I cannot tell you the times I had to deal with verdicts like “experimental” or “not medically necessary” from the carriers, especially when contemplating state-of-the-art minimally invasive procedures that do shorten surgery and recovery times, lessen morbidity and cut cost.
Their determination is usually based on what is published in the literature or so they say. Having published a considerable number of papers in peer-reviewed journals over the years, I can tell you that by the time an article makes it in the journal, it is at least 2 years if not longer after the idea even came to the authors. The more respected the journal and the longer the queue for publication. Thus the so-called “evidence” is usually stale by the time it is published and people can officially refer to it.
There is quite a backlog this way and it is absolutely not fair to force the patients to wait it out, or even medically sound. Indeed if the patient is in pain NOW, he will be seeking relief via more invasive and more irreversible procedures, hence more morbidity, more risks and more failures; and/or resort to an ever increasing amount of narcotics to placate the pain. So when that article is finally published, the patient may have developed a narcotic dependency (all too common) or chronic disability secondary to surgical complications or scarring, e.g. Failed Back Syndrome, or both.
The devices used in these minimally invasive procedures have usually gone through the FDA process prior to hit the market and these procedures usually would cost the carriers less money, so why the wait. The only plausible explanation is that the medical directors and consultants of these carriers are usually retired or just about and they have not been exposed to these procedures understandably so they resist them. Another explanation is bean-counter driven: why pay now if we can pay later with the hope that later will never come about: patient feels better, changes his mind, dies, etc.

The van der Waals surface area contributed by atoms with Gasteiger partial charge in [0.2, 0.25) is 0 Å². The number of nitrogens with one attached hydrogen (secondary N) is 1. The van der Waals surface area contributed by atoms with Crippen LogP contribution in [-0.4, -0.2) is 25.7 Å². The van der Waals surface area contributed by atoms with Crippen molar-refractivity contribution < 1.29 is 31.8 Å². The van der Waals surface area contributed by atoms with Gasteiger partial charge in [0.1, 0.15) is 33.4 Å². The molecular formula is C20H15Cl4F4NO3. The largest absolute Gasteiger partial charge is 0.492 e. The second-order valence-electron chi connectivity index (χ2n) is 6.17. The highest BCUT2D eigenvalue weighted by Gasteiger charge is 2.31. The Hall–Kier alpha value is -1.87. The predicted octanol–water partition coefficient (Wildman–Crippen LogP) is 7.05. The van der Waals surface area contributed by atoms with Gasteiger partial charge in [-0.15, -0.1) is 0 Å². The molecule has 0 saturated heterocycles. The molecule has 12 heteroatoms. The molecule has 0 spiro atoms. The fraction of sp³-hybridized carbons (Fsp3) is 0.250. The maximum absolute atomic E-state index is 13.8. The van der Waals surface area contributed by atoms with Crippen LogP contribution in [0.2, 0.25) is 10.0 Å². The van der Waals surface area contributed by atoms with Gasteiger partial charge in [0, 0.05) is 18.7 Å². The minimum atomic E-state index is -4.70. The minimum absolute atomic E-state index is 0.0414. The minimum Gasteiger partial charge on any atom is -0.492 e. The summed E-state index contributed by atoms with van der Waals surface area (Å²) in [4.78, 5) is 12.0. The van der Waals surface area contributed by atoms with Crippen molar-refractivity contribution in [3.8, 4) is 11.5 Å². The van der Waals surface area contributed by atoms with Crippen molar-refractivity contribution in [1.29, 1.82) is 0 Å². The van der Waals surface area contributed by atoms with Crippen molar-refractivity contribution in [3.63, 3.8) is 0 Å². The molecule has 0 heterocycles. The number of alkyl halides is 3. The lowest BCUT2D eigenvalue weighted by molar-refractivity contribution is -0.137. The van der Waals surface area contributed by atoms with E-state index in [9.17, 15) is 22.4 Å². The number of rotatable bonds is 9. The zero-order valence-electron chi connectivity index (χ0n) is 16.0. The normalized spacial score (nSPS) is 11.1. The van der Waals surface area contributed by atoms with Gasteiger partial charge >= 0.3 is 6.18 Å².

The “medically necessary” determination is even more appalling because it is NEVER made by clinicians who actually examined the patient, listened to him/her or delved into his/her case. It is made by case managers, adjusters, so-called peer-reviewers and other bureaucrats, all located way off-site. Sometimes the surgeon and the anesthesiologist get paid, implying the procedure must have been deemed necessary, but the facility (largest bill) does not get paid, probably implying the procedure should have been performed on the street or some other similar place! No rime or reason and no accountability!
There has been a clear shift towards Alternative Medicine and an increased demand for such by the population, especially Acupuncture. The latter has been practiced primarily in China for over 5,000 years and often is used exclusively for a variety of ailments. No western-style evidence-based publications to my knowledge and yet the Chinese population is obviously doing well and still growing. Draw your own conclusions!
When I underwent acupuncture training in 2001, I could not find any carrier to pay for it so I asked patients for modest cash payments here and there. Now they are starting to pay better not because there is more evidence-based publications but because they finally realized it is CHEAPER with no side-effects or morbidity to speak of. With almost 5,000 years of non-evidence-based experience (meaning no double-blind placebo studies to speak of) with this technique, at least the health insurers are not still trying to call it experimental to avoid payment.
Whether the carriers agree or not, Medicine is an Art not just a Science, and time-honored techniques like acupuncture do prove it so. Many leaps in medicine occurred during experimental processes and to deny that is to deny progress itself. Look at Viagra for example: It was being tested for blood pressure control and…the rest is History!